Managing “Managed Freedom”
While Uzbek President Shavkat Mirziyoyev’s government has implemented some reforms, it has gone only as far as a system of “managed freedom.” There is room for some dissent, though how much is not always clear, and the state is still quick to revert to repressive measures. That is not good enough.
LONDON – On July 9, Uzbek blogger Miraziz Bazarov posted an open letter to the International Monetary Fund and the Asian Development Bank on Facebook, highlighting the likelihood that the government was misusing COVID-19 relief funds. Bazarov’s allegation proved to be justified, but he paid a price for making it: he was summoned to the State Security Service (SGB) office for questioning.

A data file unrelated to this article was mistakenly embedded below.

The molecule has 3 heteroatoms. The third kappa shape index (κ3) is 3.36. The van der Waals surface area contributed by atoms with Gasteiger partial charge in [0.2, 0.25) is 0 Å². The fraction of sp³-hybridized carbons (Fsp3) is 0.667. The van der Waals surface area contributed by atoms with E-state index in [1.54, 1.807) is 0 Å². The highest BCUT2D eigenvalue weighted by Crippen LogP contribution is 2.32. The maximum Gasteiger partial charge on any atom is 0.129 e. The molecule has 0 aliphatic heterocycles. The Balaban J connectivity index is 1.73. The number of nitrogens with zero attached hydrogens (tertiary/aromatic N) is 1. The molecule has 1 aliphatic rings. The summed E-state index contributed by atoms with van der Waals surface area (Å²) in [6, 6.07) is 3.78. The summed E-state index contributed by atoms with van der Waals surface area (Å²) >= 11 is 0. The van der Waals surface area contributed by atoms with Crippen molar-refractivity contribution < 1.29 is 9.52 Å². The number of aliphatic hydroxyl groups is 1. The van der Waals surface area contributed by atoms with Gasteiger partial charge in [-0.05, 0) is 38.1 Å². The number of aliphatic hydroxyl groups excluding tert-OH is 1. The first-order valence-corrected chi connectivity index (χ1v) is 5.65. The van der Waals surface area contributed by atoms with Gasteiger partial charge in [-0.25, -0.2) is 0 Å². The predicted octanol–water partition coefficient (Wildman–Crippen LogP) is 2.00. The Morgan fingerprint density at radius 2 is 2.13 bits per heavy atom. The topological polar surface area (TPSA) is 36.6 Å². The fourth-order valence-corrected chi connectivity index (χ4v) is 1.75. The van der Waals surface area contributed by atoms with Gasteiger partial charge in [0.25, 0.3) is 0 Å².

Bazarov addressed the IMF and the ADB, because they – along with the World Bank – had together issued nearly a billion dollars in loans for Uzbekistan’s battle against COVID-19. But Uzbekistan has a long record of official corruption. It ranks 153rd of 180 countries in Transparency International’s Corruption Perceptions Index, not least because officials have often used their positions to enrich themselves and silence their critics.
That is why Bazarov urged the IMF and the ADB to refrain from issuing loans to Uzbekistan until the government devised a mechanism that would enable the public to track how the funds are spent. That way, the funds would be invested in Uzbekistan’s health-care system, which is on the brink of collapse, and would help the many citizens who, as Bazarov noted, had been left “without incomes and the means for survival.”